Tuesday, 27 August 2019

Come stroll with me...

...through the city of Marseille.  Last month I took you to a place I just had to see, the remains of the old theatre Alcazar-Lyrique on Cours Belsunce.  And I kind of left you there!

Doorway, rue Nationale
Today, that's where I'm starting from, in the very spot where I was stood previously.  From this viewpoint, if you look to your left, you will see the corner of a typically narrow side street, rue Nationale.  But it's the doorway and the building facing us that I want to draw to your attention.  It's one of many in this city with stunning masonry work.  And yes, I know the spectacular masonry is somewhat marred by the graffiti - which does seem to be everywhere - but wouldn't you want to be able to walk through such a doorway.  As I stand here I can't help but wonder what is on the other side - marble floors perhaps, beautifully moulded ceilings maybe?  An ornate sweeping staircase? Who knows?
We will continue, as there is something else I want you to see. I caught a glimpse of a vast triumphal arch as I was approaching the old theatre.  Although I had not originally intended to go onto rue d'Aix, I just had to check out that arch.  My mind is thinking Roman, and my assumption is at least 2000 years old. But I'm distracted, as I walk past the patisserie d'Aix,  by that sweet smell of jasmine and baklava.  I can't stop myself eyeing all those deliciously sticky pastries piled high in the windows.
Rue d'Aix climbs steadily along a narrow street flanked by three and four-storey buildings.  At the end, it opens out into a sunny space in the centre of which is the Porte d'Aix.  A vast triumphal arch sitting amidst the passing traffic.  As I gaze at it, I quickly realise my assumption has one nought too many.  There's not a single toga, tunic or helmet on any of the freezes that adorn the faces of the arch.  Not that that is a reason to ignore this particular monument.
Back at the place where I'm staying, I look up the arch.  In 1660 Louis XIV invaded the city of Marseille, using as his entry point the gateway that marked the route from Marseille to Aix-en-Provence.  The original Porte d'Aix was constructed of vast arches that supported the viaduct l'Huveaune which brought water from the river Huveaune into the city.  Having destroyed the 13th-century city walls and ransacked what remained inside them, Louis decided he wanted this essential acquisition and gateway to trade with the Levant to be made pretty.  He commissioned new shipyards, fortifications and the triumphal arch that now bears the name Porte d'Aix.  However, the achievement of this particular goal stalled.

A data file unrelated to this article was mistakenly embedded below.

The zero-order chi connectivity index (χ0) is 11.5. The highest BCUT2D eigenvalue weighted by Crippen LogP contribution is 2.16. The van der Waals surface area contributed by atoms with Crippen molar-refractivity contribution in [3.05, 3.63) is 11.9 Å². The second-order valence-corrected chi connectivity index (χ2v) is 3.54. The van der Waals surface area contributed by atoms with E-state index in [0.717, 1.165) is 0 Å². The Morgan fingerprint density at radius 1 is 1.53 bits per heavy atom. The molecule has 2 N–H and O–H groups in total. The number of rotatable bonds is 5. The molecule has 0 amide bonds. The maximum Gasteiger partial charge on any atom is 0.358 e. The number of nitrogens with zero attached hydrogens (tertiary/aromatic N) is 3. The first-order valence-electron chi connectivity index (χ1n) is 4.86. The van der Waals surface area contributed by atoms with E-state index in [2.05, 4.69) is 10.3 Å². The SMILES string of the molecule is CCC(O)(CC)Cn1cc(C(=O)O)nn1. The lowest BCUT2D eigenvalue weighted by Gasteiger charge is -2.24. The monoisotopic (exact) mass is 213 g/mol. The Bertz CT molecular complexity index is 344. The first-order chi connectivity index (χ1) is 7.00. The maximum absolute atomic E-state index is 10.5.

Porte d'Aix
It wasn't until 1784 that a decision was made to create the arch and to dedicate it to the peace following the American war of independence.  Regrettably, the monument continued to remain only a plan because the French revolution and Napoleon got in the way.  In 1823, building finally began, and the arch was dedicated to the French victory over the Spanish at the Battle of Trocadero.  Completed in 1839, it survived the fight for the city in 1944.  OK, it's not Roman, but I'm still glad I happened upon it.
As for the portico, that took a little more time, effort, and research back home in the UK.  The doorway in rue National once belonged to the Hotel Pesciolini.  Built in 1672/3, the building was initially commissioned as a private dwelling by the Pesciolini family, Hercules Pesciolini being a trader and banker from a family in Tuscany.  The destiny of the building is sketchy and precisely who lived there until it was rented out in 1693 I found challenging to track down.  But in 1708 it was sold for the first time and from then on the building passed through numerous transactions.  It appears that it is now back in private ownership.  Having exhausted my research, I wonder if should have been cheeky that day I was stood in Cours Belsunce and knocked on the door and asked for a viewing!  On second thoughts, probably not.